Tuesday, August 21, 2012
Financial bubble bath
Anyone remember the Internet bubble? Wasn’t that a wacky fun time? Kids with any sort of crazy idea and the ability to sling a little computer code had millions thrown at them. Most of the money was pissed away, of course. Nice headquarters, on-site chair massage, skateboards in the office, junk food on demand -the sort of business one would expect from college drop outs.
The beauty of it was there were thousands of bright kids working crazy hacker hours for small money and big stock option promises. A few were smart enough to cash out and buy nice things in the real world. Most didn’t and saw all their work disappear into smoke and vapor.
We never learn. Hard on the heels of that bubble came the housing bubble. Not as much fun as the Internet bubble, but a more direct appeal to naked greed. Turn your house into a giant ATM! Exotic Vacations! Buy a honking big SUV! Get an even bigger house you can’t afford!
Anyone with a bit of common sense could see both of these bubbles for what they were -bubbles. A few good ideas did well (Amazon) others not so well. Whoever thought buying dog food on the ‘net was a good idea? Some companies could not even clearly state what the heck they were trying to sell. Most likely because they were trying to sell stock and promises.
Housing could not go up forever, especially at the crazy break neck speeds they were going up. Rising values only papered over bad loans for a relatively short time. Reality had to intrude sooner or later. When the music stopped, as it always does, there weren’t nearly enough chairs to go around. Quite a few people discovered that the “Greater Fool,” was not someone else but them.
Speculative bubbles have a certain smell to them. After experiencing a few bursting bubbles in recent history, a person’t nose gets educated. Anyone else out there getting a whiff of something? Are there people with vested interests saying things will go on like this for a lot longer? Are there cheer leaders saying that this time things are different?
The thing is, I’m not real sure what speculative bubble is giving off the foul smell. Something doesn’t feel right, but what is it?
Well there’s the whole frack the gas bubble that’s getting a little long in the tooth. It’s a weird little investment bubble, but where else can people put there money with any hope of double digit return? It might be popular with the institutional investors, but the average Joe isn’t overly inspired by it. The natural gas bubble smells, but it’s not enough to account for all the weird bubble smell out there -not by half.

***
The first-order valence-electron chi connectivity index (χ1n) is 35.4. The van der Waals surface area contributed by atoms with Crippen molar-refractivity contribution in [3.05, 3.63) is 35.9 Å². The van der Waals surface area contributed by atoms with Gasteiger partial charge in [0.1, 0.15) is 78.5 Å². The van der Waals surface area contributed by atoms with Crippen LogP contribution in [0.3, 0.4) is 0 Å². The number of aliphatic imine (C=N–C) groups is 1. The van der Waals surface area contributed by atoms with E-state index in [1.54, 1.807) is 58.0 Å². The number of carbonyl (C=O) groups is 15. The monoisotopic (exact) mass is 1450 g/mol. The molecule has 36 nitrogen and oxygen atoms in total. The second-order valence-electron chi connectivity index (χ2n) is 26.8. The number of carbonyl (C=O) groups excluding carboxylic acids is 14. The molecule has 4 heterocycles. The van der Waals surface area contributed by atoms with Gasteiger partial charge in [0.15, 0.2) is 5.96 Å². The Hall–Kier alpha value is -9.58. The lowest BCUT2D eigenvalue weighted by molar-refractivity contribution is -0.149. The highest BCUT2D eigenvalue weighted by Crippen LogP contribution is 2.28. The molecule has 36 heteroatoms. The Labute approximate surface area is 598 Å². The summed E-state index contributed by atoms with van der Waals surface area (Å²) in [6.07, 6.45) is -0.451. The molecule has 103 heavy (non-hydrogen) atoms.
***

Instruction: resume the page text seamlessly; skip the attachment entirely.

So what is it?
I’m guessing that the next bubble is is a huge over investment in money itself. Money creation has gotten easier and easier. The printing pressings don’t even have to run. Ones and zeros in a computer are nearly free to create. With money so easy to create, it’s no wonder they make so much of it.
There are two economies out there. There’s the economy where things are made, traded, grown, goods exchanged and services preformed. Then there’s the fake economy of investment vehicles, derivatives and the like. That wouldn’t be a problem except that the fake and real economy use the same currency. That’s just weird. It’s like play money can be used to buy real things. Of course, it’s all well and good as long as most of the play money stays in make believe land. Problem is, I think that the make believe money itself is a bubble. When it bursts, people are going to have to draw on real world assets to cover their play money bets.
When that happens, the currency collapses. The financial system breaks and shuts down. It’s happened before. We tend to look at the last big depression of the 1930s. While there are lessons to learn there, we may actually have more in common with the whole slew of panics that took place in the 19th century. Most, of not all, of those panics had speculative bubbles that set them off. It’s a deep bit of history worth exploring.
So my bet is on some sort of currency collapse. Does the Euro look like a good brand? How about the dollar? As long as world trade and especially petroleum trading took place in dollars, a nation needed a pile of them. That’s not quite so true anymore. Trades are being made in everything from straight barter agreements to the use of precious metals. Don’t worry much about the sounder smaller currencies. When the big boys go belly up, it’s a game changer.
I’m I worried? Just a little. The big question is timing. When will the next bubbles burst? I’m surprised the game has kept going for as long as it has. Of course, nothing lasts forever.